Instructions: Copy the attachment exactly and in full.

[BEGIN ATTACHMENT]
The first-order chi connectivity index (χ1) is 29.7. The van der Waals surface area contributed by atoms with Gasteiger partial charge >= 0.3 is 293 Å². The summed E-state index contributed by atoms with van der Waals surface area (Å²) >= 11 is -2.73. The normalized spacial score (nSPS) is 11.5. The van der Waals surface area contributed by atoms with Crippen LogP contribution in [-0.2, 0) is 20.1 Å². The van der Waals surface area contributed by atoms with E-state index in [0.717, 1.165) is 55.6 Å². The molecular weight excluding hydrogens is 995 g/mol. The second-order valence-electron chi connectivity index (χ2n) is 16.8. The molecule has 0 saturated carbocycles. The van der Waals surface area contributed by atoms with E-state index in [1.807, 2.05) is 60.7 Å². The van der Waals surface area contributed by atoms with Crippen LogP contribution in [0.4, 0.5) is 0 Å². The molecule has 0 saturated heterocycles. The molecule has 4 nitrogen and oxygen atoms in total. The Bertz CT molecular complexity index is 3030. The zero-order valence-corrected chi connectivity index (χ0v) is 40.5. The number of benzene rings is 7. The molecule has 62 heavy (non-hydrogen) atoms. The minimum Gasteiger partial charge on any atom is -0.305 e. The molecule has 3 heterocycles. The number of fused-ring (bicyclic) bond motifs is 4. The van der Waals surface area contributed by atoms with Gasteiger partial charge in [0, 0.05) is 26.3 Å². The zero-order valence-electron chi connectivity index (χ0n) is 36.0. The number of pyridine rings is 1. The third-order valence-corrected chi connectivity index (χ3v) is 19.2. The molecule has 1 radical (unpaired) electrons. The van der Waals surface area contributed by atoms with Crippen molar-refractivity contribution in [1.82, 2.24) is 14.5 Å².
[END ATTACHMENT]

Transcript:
The first-order chi connectivity index (χ1) is 29.7. The van der Waals surface area contributed by atoms with Gasteiger partial charge >= 0.3 is 293 Å². The summed E-state index contributed by atoms with van der Waals surface area (Å²) >= 11 is -2.73. The normalized spacial score (nSPS) is 11.5. The van der Waals surface area contributed by atoms with Crippen LogP contribution in [-0.2, 0) is 20.1 Å². The van der Waals surface area contributed by atoms with E-state index in [0.717, 1.165) is 55.6 Å². The molecular weight excluding hydrogens is 995 g/mol. The second-order valence-electron chi connectivity index (χ2n) is 16.8. The molecule has 0 saturated carbocycles. The van der Waals surface area contributed by atoms with E-state index in [1.807, 2.05) is 60.7 Å². The van der Waals surface area contributed by atoms with Crippen LogP contribution in [0.4, 0.5) is 0 Å². The molecule has 0 saturated heterocycles. The molecule has 4 nitrogen and oxygen atoms in total. The Bertz CT molecular complexity index is 3030. The zero-order valence-corrected chi connectivity index (χ0v) is 40.5. The number of benzene rings is 7. The molecule has 62 heavy (non-hydrogen) atoms. The minimum Gasteiger partial charge on any atom is -0.305 e. The molecule has 3 heterocycles. The number of fused-ring (bicyclic) bond motifs is 4. The van der Waals surface area contributed by atoms with Gasteiger partial charge in [0, 0.05) is 26.3 Å². The zero-order valence-electron chi connectivity index (χ0n) is 36.0. The number of pyridine rings is 1. The third-order valence-corrected chi connectivity index (χ3v) is 19.2. The molecule has 1 radical (unpaired) electrons. The van der Waals surface area contributed by atoms with Crippen molar-refractivity contribution in [1.82, 2.24) is 14.5 Å².